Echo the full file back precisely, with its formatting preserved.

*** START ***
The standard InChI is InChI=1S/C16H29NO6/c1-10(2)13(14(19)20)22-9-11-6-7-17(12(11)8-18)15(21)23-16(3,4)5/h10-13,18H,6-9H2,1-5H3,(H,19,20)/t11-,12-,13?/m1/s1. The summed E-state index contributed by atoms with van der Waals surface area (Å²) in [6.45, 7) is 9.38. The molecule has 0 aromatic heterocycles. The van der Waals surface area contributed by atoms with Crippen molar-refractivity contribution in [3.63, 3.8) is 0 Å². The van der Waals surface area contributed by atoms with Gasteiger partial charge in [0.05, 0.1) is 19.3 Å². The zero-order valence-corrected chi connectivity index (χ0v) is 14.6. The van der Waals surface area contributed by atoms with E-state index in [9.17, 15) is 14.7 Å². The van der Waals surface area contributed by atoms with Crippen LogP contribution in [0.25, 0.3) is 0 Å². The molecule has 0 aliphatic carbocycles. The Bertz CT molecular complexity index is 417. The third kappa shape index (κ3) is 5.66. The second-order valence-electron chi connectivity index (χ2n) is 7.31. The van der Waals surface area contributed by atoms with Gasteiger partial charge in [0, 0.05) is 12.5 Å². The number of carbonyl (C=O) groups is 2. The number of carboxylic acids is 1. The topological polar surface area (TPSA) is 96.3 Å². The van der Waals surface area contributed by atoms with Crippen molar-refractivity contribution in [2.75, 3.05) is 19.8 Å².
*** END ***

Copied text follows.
The standard InChI is InChI=1S/C16H29NO6/c1-10(2)13(14(19)20)22-9-11-6-7-17(12(11)8-18)15(21)23-16(3,4)5/h10-13,18H,6-9H2,1-5H3,(H,19,20)/t11-,12-,13?/m1/s1. The summed E-state index contributed by atoms with van der Waals surface area (Å²) in [6.45, 7) is 9.38. The molecule has 0 aromatic heterocycles. The van der Waals surface area contributed by atoms with Crippen molar-refractivity contribution in [3.63, 3.8) is 0 Å². The van der Waals surface area contributed by atoms with Gasteiger partial charge in [0.05, 0.1) is 19.3 Å². The zero-order valence-corrected chi connectivity index (χ0v) is 14.6. The van der Waals surface area contributed by atoms with E-state index in [9.17, 15) is 14.7 Å². The van der Waals surface area contributed by atoms with Crippen LogP contribution in [0.25, 0.3) is 0 Å². The molecule has 0 aliphatic carbocycles. The Bertz CT molecular complexity index is 417. The third kappa shape index (κ3) is 5.66. The second-order valence-electron chi connectivity index (χ2n) is 7.31. The van der Waals surface area contributed by atoms with Gasteiger partial charge in [0, 0.05) is 12.5 Å². The number of carbonyl (C=O) groups is 2. The number of carboxylic acids is 1. The topological polar surface area (TPSA) is 96.3 Å². The van der Waals surface area contributed by atoms with Crippen molar-refractivity contribution in [2.75, 3.05) is 19.8 Å².